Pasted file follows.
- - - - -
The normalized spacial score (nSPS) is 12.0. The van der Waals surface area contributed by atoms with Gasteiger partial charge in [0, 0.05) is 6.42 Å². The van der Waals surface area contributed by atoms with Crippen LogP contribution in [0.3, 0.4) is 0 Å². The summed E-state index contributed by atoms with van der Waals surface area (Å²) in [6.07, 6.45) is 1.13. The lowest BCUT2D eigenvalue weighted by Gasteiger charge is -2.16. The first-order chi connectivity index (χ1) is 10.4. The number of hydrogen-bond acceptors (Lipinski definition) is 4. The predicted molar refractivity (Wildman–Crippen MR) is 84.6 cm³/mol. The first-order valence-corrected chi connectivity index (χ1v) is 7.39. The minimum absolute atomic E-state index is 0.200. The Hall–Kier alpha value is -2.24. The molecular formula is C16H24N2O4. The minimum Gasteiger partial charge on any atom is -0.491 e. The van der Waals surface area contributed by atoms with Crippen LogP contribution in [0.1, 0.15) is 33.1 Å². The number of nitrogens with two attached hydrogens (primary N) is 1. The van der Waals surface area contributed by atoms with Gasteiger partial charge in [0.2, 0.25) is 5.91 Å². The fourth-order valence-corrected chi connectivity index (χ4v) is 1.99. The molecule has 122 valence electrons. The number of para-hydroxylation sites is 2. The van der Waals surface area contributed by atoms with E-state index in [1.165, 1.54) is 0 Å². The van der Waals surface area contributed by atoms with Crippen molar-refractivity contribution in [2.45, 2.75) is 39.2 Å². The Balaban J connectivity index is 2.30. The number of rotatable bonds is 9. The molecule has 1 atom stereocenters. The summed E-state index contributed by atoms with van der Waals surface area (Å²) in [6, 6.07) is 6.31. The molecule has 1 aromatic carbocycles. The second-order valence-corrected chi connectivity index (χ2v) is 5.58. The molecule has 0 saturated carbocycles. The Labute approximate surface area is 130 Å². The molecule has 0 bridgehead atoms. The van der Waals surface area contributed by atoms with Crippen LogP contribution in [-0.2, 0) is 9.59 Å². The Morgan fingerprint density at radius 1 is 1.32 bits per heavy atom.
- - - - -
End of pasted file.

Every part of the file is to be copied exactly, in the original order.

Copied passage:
The normalized spacial score (nSPS) is 12.0. The van der Waals surface area contributed by atoms with Gasteiger partial charge in [0, 0.05) is 6.42 Å². The van der Waals surface area contributed by atoms with Crippen LogP contribution in [0.3, 0.4) is 0 Å². The summed E-state index contributed by atoms with van der Waals surface area (Å²) in [6.07, 6.45) is 1.13. The lowest BCUT2D eigenvalue weighted by Gasteiger charge is -2.16. The first-order chi connectivity index (χ1) is 10.4. The number of hydrogen-bond acceptors (Lipinski definition) is 4. The predicted molar refractivity (Wildman–Crippen MR) is 84.6 cm³/mol. The first-order valence-corrected chi connectivity index (χ1v) is 7.39. The minimum absolute atomic E-state index is 0.200. The Hall–Kier alpha value is -2.24. The molecular formula is C16H24N2O4. The minimum Gasteiger partial charge on any atom is -0.491 e. The van der Waals surface area contributed by atoms with Crippen LogP contribution in [0.1, 0.15) is 33.1 Å². The number of nitrogens with two attached hydrogens (primary N) is 1. The van der Waals surface area contributed by atoms with Gasteiger partial charge in [0.2, 0.25) is 5.91 Å². The fourth-order valence-corrected chi connectivity index (χ4v) is 1.99. The molecule has 122 valence electrons. The number of para-hydroxylation sites is 2. The van der Waals surface area contributed by atoms with E-state index in [1.165, 1.54) is 0 Å². The van der Waals surface area contributed by atoms with Crippen molar-refractivity contribution in [2.45, 2.75) is 39.2 Å². The Balaban J connectivity index is 2.30. The number of rotatable bonds is 9. The molecule has 1 atom stereocenters. The summed E-state index contributed by atoms with van der Waals surface area (Å²) in [6, 6.07) is 6.31. The molecule has 1 aromatic carbocycles. The second-order valence-corrected chi connectivity index (χ2v) is 5.58. The molecule has 0 saturated carbocycles. The Labute approximate surface area is 130 Å². The molecule has 0 bridgehead atoms. The van der Waals surface area contributed by atoms with Crippen LogP contribution in [-0.2, 0) is 9.59 Å². The Morgan fingerprint density at radius 1 is 1.32 bits per heavy atom.